“This applies to people selling on the street and on sidewalks. We have always allowed kids to have a lemonade stand,” she said. What’s different in Nic Ruffi’s case is that the young entrepreneur wants to sell his product on his bike, going door to door, the attorney said.

      “We did tweak that for his situation and for other kids like him,” Alfonso said.”

  4. It’s awesome that the city is being proactive at creating a pathway for kids to create their business.

    Step 1 is create a lemonade stand, on your parent’s property. This is easy enough to do, and can be use to teach the basics of selling.

    Step 2. If your area doesn’t get enough traffic, you can then learn about expanding your business, and a lightweight version of the logistics that go behind operating a business.

    I can certainly see the city’s point of view that the city needs some sort of protection. If the city didn’t, and something horrible happened, then the taxpayers could be liable for a very large amount. It sucks that our society requires these things, but it is the reality we live in.

  5. The only lesson this is teaching the young people of today, is just how difficult it is to do anything in the US. Our government is out of control and most people are asleep to the whole thing. While you were sleeping, our country has been sold off and bogged down by red tape and stupid regulations that make doing practically anything, impossible. Sometimes laws must be broken to show just how stupid that law is. This situation doesn’t require government, it requires citizens with common sense. I’ve had enough of all these pointless policies that are just a way to fund our failing/ bankrupt government. What the US needs is a little more God, and a lot less government. Peace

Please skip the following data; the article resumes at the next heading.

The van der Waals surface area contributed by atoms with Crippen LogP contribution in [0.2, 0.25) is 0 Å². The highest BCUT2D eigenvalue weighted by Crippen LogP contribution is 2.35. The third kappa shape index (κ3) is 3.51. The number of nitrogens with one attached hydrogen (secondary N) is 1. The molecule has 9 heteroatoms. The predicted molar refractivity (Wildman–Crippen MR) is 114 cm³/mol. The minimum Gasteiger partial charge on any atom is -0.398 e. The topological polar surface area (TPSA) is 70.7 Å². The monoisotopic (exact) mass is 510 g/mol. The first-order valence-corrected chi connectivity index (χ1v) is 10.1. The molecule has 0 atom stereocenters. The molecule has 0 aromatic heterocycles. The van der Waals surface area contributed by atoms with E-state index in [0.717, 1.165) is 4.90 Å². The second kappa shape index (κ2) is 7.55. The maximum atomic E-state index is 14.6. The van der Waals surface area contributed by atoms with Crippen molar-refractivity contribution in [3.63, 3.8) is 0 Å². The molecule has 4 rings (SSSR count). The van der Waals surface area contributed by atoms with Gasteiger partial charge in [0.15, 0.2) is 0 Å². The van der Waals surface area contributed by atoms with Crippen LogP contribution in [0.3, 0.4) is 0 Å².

6. I think an argument could be made that we are better served by having food preparation standards and enforcement of such a thing. This is not a new thing, not a new thing at all. Every restaurant you eat at, every grocery store, has to comply with a health standard. This is a protection that we have wanted for and supported as a society for a long time now. It protects us as a population from food borne outbreaks of disease. Somehow conflating the protection of the population to something about our country being sold off or red tape is just conflation, and proves the point of my original comment. You are willing to use a common sense regulation, food safety, and somehow call it red tape and stupid regulation.